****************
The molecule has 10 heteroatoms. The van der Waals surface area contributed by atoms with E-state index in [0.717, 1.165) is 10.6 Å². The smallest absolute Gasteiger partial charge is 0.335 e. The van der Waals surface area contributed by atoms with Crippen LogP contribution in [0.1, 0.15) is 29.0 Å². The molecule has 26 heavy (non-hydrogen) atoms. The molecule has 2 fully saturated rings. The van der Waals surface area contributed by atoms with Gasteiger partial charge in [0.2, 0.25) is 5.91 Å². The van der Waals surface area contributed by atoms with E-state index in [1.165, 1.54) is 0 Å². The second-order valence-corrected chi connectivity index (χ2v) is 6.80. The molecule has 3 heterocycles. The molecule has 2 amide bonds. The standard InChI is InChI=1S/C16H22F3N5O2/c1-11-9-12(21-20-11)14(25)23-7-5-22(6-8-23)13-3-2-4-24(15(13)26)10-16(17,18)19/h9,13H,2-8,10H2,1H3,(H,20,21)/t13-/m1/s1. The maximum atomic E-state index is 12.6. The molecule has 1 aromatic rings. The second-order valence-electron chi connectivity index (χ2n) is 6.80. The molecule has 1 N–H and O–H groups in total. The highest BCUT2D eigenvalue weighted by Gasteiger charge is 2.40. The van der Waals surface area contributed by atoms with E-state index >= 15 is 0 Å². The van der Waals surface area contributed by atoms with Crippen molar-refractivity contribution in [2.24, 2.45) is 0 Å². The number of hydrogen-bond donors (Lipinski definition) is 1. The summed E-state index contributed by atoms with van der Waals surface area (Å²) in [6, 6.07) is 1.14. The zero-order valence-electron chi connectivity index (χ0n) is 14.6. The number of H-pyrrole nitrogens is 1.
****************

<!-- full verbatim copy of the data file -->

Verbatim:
The molecule has 10 heteroatoms. The van der Waals surface area contributed by atoms with E-state index in [0.717, 1.165) is 10.6 Å². The smallest absolute Gasteiger partial charge is 0.335 e. The van der Waals surface area contributed by atoms with Crippen LogP contribution in [0.1, 0.15) is 29.0 Å². The molecule has 26 heavy (non-hydrogen) atoms. The molecule has 2 fully saturated rings. The van der Waals surface area contributed by atoms with Gasteiger partial charge in [0.2, 0.25) is 5.91 Å². The van der Waals surface area contributed by atoms with E-state index in [1.165, 1.54) is 0 Å². The second-order valence-corrected chi connectivity index (χ2v) is 6.80. The molecule has 3 heterocycles. The molecule has 2 amide bonds. The standard InChI is InChI=1S/C16H22F3N5O2/c1-11-9-12(21-20-11)14(25)23-7-5-22(6-8-23)13-3-2-4-24(15(13)26)10-16(17,18)19/h9,13H,2-8,10H2,1H3,(H,20,21)/t13-/m1/s1. The maximum atomic E-state index is 12.6. The molecule has 1 aromatic rings. The second-order valence-electron chi connectivity index (χ2n) is 6.80. The molecule has 1 N–H and O–H groups in total. The highest BCUT2D eigenvalue weighted by Gasteiger charge is 2.40. The van der Waals surface area contributed by atoms with E-state index >= 15 is 0 Å². The van der Waals surface area contributed by atoms with Crippen molar-refractivity contribution in [2.24, 2.45) is 0 Å². The number of hydrogen-bond donors (Lipinski definition) is 1. The summed E-state index contributed by atoms with van der Waals surface area (Å²) in [6, 6.07) is 1.14. The zero-order valence-electron chi connectivity index (χ0n) is 14.6. The number of H-pyrrole nitrogens is 1.